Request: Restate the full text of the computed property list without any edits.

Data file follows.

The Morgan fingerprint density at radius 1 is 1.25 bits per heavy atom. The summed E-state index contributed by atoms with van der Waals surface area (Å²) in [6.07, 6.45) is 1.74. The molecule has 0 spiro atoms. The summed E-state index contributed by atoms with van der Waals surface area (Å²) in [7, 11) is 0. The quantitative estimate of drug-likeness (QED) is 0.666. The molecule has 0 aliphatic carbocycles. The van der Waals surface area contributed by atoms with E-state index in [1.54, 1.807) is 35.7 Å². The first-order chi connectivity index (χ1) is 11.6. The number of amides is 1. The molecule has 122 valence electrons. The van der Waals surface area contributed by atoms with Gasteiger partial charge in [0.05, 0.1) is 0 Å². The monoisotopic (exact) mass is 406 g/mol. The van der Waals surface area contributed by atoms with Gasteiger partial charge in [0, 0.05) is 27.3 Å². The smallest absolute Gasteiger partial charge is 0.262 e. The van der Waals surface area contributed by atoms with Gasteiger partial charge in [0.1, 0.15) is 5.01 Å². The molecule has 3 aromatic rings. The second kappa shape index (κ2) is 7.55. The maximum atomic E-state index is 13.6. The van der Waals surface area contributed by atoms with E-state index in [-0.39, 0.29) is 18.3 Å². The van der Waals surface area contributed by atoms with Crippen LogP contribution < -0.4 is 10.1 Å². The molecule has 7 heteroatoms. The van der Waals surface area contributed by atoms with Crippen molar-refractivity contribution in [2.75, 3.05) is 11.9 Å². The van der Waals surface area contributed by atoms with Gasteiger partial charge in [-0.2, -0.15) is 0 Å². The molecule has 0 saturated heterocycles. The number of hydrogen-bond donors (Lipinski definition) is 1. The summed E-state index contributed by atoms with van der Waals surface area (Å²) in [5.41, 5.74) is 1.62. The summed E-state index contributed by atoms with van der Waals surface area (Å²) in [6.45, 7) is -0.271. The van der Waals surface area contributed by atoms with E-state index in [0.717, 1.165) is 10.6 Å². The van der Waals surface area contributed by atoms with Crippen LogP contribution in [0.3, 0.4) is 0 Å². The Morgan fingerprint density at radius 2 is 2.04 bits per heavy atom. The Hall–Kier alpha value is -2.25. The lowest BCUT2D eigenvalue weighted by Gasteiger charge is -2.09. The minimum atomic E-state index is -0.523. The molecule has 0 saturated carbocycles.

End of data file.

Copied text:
The Morgan fingerprint density at radius 1 is 1.25 bits per heavy atom. The summed E-state index contributed by atoms with van der Waals surface area (Å²) in [6.07, 6.45) is 1.74. The molecule has 0 spiro atoms. The summed E-state index contributed by atoms with van der Waals surface area (Å²) in [7, 11) is 0. The quantitative estimate of drug-likeness (QED) is 0.666. The molecule has 0 aliphatic carbocycles. The van der Waals surface area contributed by atoms with E-state index in [1.54, 1.807) is 35.7 Å². The first-order chi connectivity index (χ1) is 11.6. The number of amides is 1. The molecule has 122 valence electrons. The van der Waals surface area contributed by atoms with Gasteiger partial charge in [0.05, 0.1) is 0 Å². The monoisotopic (exact) mass is 406 g/mol. The van der Waals surface area contributed by atoms with Gasteiger partial charge in [0, 0.05) is 27.3 Å². The smallest absolute Gasteiger partial charge is 0.262 e. The van der Waals surface area contributed by atoms with Gasteiger partial charge in [0.1, 0.15) is 5.01 Å². The molecule has 3 aromatic rings. The second kappa shape index (κ2) is 7.55. The maximum atomic E-state index is 13.6. The van der Waals surface area contributed by atoms with E-state index in [-0.39, 0.29) is 18.3 Å². The van der Waals surface area contributed by atoms with Crippen LogP contribution < -0.4 is 10.1 Å². The molecule has 7 heteroatoms. The van der Waals surface area contributed by atoms with Crippen molar-refractivity contribution in [2.75, 3.05) is 11.9 Å². The van der Waals surface area contributed by atoms with Gasteiger partial charge in [-0.2, -0.15) is 0 Å². The molecule has 0 saturated heterocycles. The number of hydrogen-bond donors (Lipinski definition) is 1. The summed E-state index contributed by atoms with van der Waals surface area (Å²) in [5.41, 5.74) is 1.62. The summed E-state index contributed by atoms with van der Waals surface area (Å²) in [6.45, 7) is -0.271. The van der Waals surface area contributed by atoms with E-state index in [0.717, 1.165) is 10.6 Å². The van der Waals surface area contributed by atoms with Crippen LogP contribution in [0.3, 0.4) is 0 Å². The Morgan fingerprint density at radius 2 is 2.04 bits per heavy atom. The Hall–Kier alpha value is -2.25. The lowest BCUT2D eigenvalue weighted by Gasteiger charge is -2.09. The minimum atomic E-state index is -0.523. The molecule has 0 saturated carbocycles.